“The scandal of it all,” Richard commented, privately thinking that the senior Mrs. McAllister sounded like a perfectly dismal, po-faced old trout.

“It was a small town,” Miss Letty didn’t disdain the obvious. “Mother was raised with the understanding that it was unsuitable for a lady to improve upon nature with anything more drastic than papier poudre. She thought Mrs. Dunsmore’s free and easy ways made it most difficult for the Dunsmore’s daughter, Caroline. Caroline was, I think – eleven, that year. She helped her parents in the store, after school. We were not close enough in age to be friends, and by the time I was older, Caroline Dunsmore had been sent back east to her mothers’ kinfolk – because of the scandal. The Governor, Mrs. Ferguson, issued him a pardon after he was put in prison for running an illicit saloon … but the scandal when it all came out! Memories are long in small towns…” Miss Letty added apologetically. “Especially when it comes to … affairs of the romantic sort.”

Clovis Walcott snorted. “Not long enough, Miss Letty – I’ve never heard of this, and I’ve read Dr. McAllister’s history so often the pages in my copy are ragged.”

“My brother did hit the relevant points,” Mis Letty agreed. “That Charley Mills was nearly hanged by a mob, from the Hanging Tree in Town Square, after being accused of molesting Caroline Dunsmore in her bedroom at two in the morning. He was such a disgraceful character that practically anything might be believed of him. But it was a complicated matter, and some of it didn’t come out until after my brother had written his history. And Douglas was more nearly Caroline’s age, you see. They were friends, of a sort, and my brother was always sentimental about his friends. And it may have been the one time in history,” Miss Letty added thoughtfully, “That Charley Mills was actually quite … well, not innocent, exactly. But blameless. Blameless in the matter of which he was accused on that particular occasion. It was all made clear when Phillip Vaughn found his father-in-law’s unpublished memoir and donated it to the Historical Society. That would have been in 1990, or so – some years after the centenary. Alistair Bratten was the chief of police in Luna City for many years. He had …” Miss Letty reflected, while Roman, Richard and Clovis attended breathlessly, “The most imposing mustache. It really was a monument, that mustache; Chief Bratten being a notable monument in himself. He was a Scot, originally – from Fife, I believe. On Founders’ Day, he wore a kilt and played the bagpipes as part of the observations. My father respected him enormously. For Douglas and I, there could have been no higher testament to his worth. His only daughter married Frank Vaughn, who had a small property near Beeville, which was foreclosed in the first year of the Great Depression – that is how the Vaughn family came to Luna City and inherited a kind of traditional role in law enforcement …”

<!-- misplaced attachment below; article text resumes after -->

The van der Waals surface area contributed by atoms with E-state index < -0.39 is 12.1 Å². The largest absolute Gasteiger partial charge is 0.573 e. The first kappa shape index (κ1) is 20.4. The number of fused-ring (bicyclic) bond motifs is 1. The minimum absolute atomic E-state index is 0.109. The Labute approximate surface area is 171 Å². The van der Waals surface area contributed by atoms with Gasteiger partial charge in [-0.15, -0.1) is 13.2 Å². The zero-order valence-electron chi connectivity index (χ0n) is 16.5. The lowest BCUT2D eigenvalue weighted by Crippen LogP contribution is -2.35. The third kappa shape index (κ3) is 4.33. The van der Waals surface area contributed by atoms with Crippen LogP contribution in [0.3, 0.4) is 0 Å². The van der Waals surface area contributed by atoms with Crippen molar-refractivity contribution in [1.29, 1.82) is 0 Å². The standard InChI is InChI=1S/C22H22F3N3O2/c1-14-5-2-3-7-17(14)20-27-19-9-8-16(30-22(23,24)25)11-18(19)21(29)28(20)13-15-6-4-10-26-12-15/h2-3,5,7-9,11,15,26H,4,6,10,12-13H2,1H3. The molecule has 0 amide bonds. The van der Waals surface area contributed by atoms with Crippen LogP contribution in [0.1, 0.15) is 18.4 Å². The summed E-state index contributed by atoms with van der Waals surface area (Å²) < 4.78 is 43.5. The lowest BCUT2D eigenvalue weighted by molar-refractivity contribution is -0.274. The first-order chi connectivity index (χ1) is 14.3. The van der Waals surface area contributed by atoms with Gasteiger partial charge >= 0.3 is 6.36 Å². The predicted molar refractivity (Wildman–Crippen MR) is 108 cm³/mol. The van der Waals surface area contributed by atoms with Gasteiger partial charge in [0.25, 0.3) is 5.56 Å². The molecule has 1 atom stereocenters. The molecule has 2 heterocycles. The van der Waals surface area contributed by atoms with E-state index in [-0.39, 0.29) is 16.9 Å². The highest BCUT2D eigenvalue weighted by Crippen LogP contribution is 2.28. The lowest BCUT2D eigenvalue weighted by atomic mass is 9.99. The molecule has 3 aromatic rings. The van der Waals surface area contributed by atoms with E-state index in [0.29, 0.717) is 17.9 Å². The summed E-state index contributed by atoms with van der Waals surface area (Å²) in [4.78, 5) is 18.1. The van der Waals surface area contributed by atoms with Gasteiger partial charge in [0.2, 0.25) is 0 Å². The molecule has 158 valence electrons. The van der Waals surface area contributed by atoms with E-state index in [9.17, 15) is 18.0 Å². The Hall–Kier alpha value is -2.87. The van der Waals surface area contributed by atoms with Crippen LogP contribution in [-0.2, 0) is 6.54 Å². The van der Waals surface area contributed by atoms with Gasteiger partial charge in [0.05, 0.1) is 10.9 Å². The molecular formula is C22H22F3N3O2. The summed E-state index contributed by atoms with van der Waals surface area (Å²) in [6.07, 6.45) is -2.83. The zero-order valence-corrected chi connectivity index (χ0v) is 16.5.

“But the hanging mob, Miss Letty,” Clovis Walcott urged, while Richard meditated on the odd turn of events which led a Scot from Fife to become –apparently – the long-serving and much respected senior law enforcement officer in Luna City.        


  1. Oh, yes – there will be more.